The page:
‘As long as this exists,’ I thought, ‘and I may live to see it, this sunshine, the cloudless skies, while this lasts, I cannot be unhappy.’ The best remedy for those who are afraid, lonely or unhappy is to go outside, somewhere where they can be quite alone with the heavens, nature, and God. Because only then does one feel that all is as it should be and that God wishes to see people happy, amidst the simple beauty of nature. As long as this exists, and it certainly always will, I know that then there will always be comfort for every sorrow, whatever the circumstances may be. And I firmly believe that nature brings solace in all troubles. — Anne Frank
On Monday, after everyone in my household had gone to school, I got on my bike in search of my own solace. I usually ride in order to challenge myself physically and mentally. This time, my choice was to ride down the River Road to Richmond and enjoy the sunshine and the cloudless skies. Because it’s dirt, slow-going, and relatively hill-less, I never ride that way. Monday was different. And my ride was beautiful and helpful.
But it was not everything. Still wounded by the simmering, suffering wounds of my own children, I felt helpless and even, I have to say, hopeless.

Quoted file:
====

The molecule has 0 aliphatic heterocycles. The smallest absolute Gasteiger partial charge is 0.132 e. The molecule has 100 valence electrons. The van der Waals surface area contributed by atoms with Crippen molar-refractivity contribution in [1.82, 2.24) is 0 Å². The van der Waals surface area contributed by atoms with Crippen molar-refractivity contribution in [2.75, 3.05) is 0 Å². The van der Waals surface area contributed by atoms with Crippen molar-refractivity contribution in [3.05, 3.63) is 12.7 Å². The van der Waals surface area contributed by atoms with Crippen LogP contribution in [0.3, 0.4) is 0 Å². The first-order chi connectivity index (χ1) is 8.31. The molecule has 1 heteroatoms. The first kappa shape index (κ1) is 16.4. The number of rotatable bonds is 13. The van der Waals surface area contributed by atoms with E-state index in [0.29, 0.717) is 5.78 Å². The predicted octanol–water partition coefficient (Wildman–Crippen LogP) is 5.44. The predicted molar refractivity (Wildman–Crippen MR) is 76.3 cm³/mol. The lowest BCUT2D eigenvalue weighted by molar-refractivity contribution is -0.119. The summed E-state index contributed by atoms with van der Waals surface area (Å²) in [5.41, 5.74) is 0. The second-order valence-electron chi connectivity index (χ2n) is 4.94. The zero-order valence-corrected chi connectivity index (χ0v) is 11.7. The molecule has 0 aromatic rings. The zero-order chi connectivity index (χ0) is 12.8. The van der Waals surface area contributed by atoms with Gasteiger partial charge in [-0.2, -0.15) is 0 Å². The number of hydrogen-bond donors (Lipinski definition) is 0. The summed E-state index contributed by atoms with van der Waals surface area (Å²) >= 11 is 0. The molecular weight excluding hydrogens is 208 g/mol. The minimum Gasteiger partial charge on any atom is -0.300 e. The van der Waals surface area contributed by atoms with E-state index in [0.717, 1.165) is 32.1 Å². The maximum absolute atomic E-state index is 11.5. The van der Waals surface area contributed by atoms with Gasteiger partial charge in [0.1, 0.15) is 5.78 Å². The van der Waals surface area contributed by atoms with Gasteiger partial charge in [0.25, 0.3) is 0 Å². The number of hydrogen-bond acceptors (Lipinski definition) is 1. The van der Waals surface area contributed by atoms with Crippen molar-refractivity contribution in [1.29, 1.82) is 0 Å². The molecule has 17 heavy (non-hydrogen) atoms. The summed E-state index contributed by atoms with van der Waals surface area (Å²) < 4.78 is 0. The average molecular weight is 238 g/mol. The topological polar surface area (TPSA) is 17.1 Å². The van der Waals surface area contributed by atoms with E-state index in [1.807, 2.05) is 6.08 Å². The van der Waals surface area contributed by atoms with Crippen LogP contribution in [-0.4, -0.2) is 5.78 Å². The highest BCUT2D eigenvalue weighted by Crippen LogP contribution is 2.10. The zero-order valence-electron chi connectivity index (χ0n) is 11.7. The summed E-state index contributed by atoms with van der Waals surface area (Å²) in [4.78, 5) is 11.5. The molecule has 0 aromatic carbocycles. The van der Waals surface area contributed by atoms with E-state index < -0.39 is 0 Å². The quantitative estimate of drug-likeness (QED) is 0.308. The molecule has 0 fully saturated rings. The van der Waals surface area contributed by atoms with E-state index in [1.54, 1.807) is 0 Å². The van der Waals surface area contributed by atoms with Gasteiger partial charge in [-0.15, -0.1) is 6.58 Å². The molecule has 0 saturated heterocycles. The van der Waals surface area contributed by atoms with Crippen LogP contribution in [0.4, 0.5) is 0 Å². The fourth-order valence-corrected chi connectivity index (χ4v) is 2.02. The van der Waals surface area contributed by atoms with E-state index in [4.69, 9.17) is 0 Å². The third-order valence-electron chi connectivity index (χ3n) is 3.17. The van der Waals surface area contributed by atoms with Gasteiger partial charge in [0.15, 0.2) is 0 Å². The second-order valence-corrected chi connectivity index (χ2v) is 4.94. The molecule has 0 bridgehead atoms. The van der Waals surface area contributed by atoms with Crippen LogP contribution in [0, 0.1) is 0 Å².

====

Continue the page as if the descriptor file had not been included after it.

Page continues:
It was not until I set to work reflecting on what I “know” about truth, and life and God, that I was able to clear away the hopelessness and share my grief with God and embrace life again. When Alfred North Whitehead famously wrote that “religion is what one does with one’s solitariness,” he did not mean only Anne Frank’s sense of it as in the above quotation. The solitariness in question has to do with our encounter with God in the space of what we “know” to be true about life and love and the good, wherein we make a decision to live as though that knowledge makes a difference — to live for God and to discover in that living, again, the great gift of life — that nothing, not death nor life, nor angles nor principalities, nor height nor depth, can separate us from the love of God.
I hope you’ve had some time to do some of your own processing these great questions that were thrown in our faces by this sad, sad tragedy. Even if that is the case for you, it will not be easy. And while I look forward to being with you this Sunday to walk through some of the stuff that has helped me regain hope, I do not doubt that I will have a difficult time doing it. To be comforted by that primal solace, which I call God, does not mean that it is any easier to speak in the face of this, or that my emotions have all gone. They haven’t. But I’m anxious, in a good way, nevertheless to be with you.
Take good care of one another. See you Sunday.